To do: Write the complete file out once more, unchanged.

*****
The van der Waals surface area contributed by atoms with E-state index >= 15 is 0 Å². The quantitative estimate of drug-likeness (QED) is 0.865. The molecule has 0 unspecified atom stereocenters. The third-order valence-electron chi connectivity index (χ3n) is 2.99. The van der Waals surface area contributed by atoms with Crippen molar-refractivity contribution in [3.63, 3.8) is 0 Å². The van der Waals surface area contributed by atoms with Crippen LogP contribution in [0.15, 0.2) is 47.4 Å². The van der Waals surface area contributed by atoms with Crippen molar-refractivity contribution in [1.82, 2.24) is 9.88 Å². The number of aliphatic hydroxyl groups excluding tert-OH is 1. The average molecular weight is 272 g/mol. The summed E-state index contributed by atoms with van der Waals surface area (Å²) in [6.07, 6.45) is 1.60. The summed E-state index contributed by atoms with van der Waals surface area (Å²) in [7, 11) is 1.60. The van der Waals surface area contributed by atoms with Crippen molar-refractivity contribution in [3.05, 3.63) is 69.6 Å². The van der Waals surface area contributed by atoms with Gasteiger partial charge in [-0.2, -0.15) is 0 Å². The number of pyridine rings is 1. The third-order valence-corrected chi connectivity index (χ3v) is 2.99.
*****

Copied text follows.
The van der Waals surface area contributed by atoms with E-state index >= 15 is 0 Å². The quantitative estimate of drug-likeness (QED) is 0.865. The molecule has 0 unspecified atom stereocenters. The third-order valence-electron chi connectivity index (χ3n) is 2.99. The van der Waals surface area contributed by atoms with Crippen molar-refractivity contribution in [3.63, 3.8) is 0 Å². The van der Waals surface area contributed by atoms with Crippen LogP contribution in [0.15, 0.2) is 47.4 Å². The van der Waals surface area contributed by atoms with Crippen molar-refractivity contribution in [1.82, 2.24) is 9.88 Å². The number of aliphatic hydroxyl groups excluding tert-OH is 1. The average molecular weight is 272 g/mol. The summed E-state index contributed by atoms with van der Waals surface area (Å²) in [6.07, 6.45) is 1.60. The summed E-state index contributed by atoms with van der Waals surface area (Å²) in [7, 11) is 1.60. The van der Waals surface area contributed by atoms with Crippen molar-refractivity contribution in [3.05, 3.63) is 69.6 Å². The van der Waals surface area contributed by atoms with Gasteiger partial charge in [-0.2, -0.15) is 0 Å². The number of pyridine rings is 1. The third-order valence-corrected chi connectivity index (χ3v) is 2.99.